China earthquake: Superstition a potent force
By David Eimer in Chengdu
Superstition is still a potent force in China. Some Tibetans believe the earthquake was revenge for the Olympic torch being carried to the top of Mount Everest.
When Manchester United won the Champions League last Wednesday, many put the blame on Chelsea’s captain John Terry for missing a crucial penalty.
In China, though, almost 20 per cent of the respondents in an online poll thought it was because United, the most popular English team in China, had been blessed by the victims of the Sichuan earthquake.
But the most popular quack theory for the quake revolves around the number ’8’, the luckiest number for the Chinese and the reason why the Beijing Olympics will start at 8pm on the eighth day of the eighth month of the eighth year of the century.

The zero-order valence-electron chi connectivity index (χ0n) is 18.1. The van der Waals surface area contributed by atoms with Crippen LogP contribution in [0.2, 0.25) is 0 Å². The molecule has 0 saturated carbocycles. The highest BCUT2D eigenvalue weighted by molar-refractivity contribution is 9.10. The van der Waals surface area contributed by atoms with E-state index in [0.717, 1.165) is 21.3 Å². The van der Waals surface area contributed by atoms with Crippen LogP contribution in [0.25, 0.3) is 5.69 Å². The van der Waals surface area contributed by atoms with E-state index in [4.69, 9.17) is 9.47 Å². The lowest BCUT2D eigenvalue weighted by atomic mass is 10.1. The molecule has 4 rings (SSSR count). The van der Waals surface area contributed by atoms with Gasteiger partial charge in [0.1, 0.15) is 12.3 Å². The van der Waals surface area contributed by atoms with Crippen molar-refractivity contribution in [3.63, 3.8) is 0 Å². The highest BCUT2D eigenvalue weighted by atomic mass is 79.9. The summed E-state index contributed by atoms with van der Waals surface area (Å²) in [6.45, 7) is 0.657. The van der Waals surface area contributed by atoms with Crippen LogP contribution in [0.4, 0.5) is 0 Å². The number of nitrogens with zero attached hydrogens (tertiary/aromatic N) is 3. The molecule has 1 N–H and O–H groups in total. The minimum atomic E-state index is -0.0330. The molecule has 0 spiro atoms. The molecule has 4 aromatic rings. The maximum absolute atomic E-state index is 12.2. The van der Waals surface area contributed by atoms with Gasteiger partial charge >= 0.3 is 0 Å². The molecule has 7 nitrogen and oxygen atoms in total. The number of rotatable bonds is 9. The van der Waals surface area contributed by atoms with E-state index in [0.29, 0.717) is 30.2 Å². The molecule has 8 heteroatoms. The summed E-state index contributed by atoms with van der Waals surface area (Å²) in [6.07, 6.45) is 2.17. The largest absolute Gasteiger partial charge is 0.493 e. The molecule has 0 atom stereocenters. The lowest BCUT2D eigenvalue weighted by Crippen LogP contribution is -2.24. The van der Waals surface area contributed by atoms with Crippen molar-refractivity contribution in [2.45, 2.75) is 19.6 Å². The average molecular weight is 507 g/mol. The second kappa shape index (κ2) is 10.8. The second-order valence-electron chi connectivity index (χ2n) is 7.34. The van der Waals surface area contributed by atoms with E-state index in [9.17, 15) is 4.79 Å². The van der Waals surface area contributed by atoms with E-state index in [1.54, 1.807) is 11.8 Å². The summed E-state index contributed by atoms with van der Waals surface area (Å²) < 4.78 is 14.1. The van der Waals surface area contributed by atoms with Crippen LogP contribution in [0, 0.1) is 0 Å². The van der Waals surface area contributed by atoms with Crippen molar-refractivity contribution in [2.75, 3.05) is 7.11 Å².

But as amateur numerologists have been quick to point out, 2008 is turning out to be an extremely unlucky year for China.
On January 25th, blizzards and snowstorms blanketed much of the country, paralysing the railways just as hundreds of millions of people were preparing to travel to their hometowns for the Chinese New Year.
Two months later on March 14, the protests erupted in the Tibetan capital Lhasa and the government’s heavy-handed response saw China condemned around the world. Then the earthquake struck on May 12.
For the conspiracy theorists, the common denominator is that when the date of each of these three disasters is added together, the result is 8. That is somehow proof that 2008 was destined to be a bad year for China. So 2 and 5 and 1, for January, makes 8, as does 1 and 4 and 3 and now 1 and 2 and 5.
And, of course, May 12 was precisely 88 days before the start of the Olympics. If the trend continues, July 1 is set to be a difficult day for China too.